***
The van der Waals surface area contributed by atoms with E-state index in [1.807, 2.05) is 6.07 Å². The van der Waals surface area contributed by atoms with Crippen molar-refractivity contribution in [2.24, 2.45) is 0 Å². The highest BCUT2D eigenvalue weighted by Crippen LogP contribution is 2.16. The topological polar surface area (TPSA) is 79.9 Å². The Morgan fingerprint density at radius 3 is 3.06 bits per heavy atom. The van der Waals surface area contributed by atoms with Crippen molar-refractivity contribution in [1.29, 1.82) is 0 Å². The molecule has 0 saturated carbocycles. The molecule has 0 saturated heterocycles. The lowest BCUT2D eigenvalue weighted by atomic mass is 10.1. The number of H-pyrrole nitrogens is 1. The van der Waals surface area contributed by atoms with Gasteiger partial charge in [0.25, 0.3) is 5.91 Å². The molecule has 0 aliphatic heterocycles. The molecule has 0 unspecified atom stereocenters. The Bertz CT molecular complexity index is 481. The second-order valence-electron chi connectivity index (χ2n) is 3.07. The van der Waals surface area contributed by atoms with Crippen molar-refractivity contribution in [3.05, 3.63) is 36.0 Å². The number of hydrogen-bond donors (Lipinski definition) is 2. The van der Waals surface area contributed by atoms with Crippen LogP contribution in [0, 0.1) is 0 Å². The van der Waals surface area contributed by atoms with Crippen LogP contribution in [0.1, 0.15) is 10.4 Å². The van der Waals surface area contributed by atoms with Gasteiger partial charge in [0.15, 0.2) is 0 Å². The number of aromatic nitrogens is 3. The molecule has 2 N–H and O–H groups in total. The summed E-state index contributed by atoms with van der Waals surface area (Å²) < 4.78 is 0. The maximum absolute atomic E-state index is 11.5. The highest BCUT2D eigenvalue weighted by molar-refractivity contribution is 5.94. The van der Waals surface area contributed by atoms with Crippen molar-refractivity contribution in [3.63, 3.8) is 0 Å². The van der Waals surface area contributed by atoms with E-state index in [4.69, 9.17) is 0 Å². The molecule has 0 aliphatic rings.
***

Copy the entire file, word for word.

The van der Waals surface area contributed by atoms with E-state index in [1.807, 2.05) is 6.07 Å². The van der Waals surface area contributed by atoms with Crippen molar-refractivity contribution in [2.24, 2.45) is 0 Å². The highest BCUT2D eigenvalue weighted by Crippen LogP contribution is 2.16. The topological polar surface area (TPSA) is 79.9 Å². The Morgan fingerprint density at radius 3 is 3.06 bits per heavy atom. The van der Waals surface area contributed by atoms with Crippen molar-refractivity contribution in [1.29, 1.82) is 0 Å². The molecule has 0 saturated carbocycles. The molecule has 0 saturated heterocycles. The lowest BCUT2D eigenvalue weighted by atomic mass is 10.1. The number of H-pyrrole nitrogens is 1. The van der Waals surface area contributed by atoms with Gasteiger partial charge in [0.25, 0.3) is 5.91 Å². The molecule has 0 aliphatic heterocycles. The molecule has 0 unspecified atom stereocenters. The Bertz CT molecular complexity index is 481. The second-order valence-electron chi connectivity index (χ2n) is 3.07. The van der Waals surface area contributed by atoms with Crippen molar-refractivity contribution in [3.05, 3.63) is 36.0 Å². The number of hydrogen-bond donors (Lipinski definition) is 2. The van der Waals surface area contributed by atoms with Crippen LogP contribution in [0, 0.1) is 0 Å². The van der Waals surface area contributed by atoms with Crippen LogP contribution in [0.1, 0.15) is 10.4 Å². The van der Waals surface area contributed by atoms with Gasteiger partial charge in [0.15, 0.2) is 0 Å². The number of aromatic nitrogens is 3. The molecule has 2 N–H and O–H groups in total. The summed E-state index contributed by atoms with van der Waals surface area (Å²) < 4.78 is 0. The maximum absolute atomic E-state index is 11.5. The highest BCUT2D eigenvalue weighted by molar-refractivity contribution is 5.94. The van der Waals surface area contributed by atoms with Crippen molar-refractivity contribution in [3.63, 3.8) is 0 Å². The van der Waals surface area contributed by atoms with E-state index in [4.69, 9.17) is 0 Å². The molecule has 0 aliphatic rings.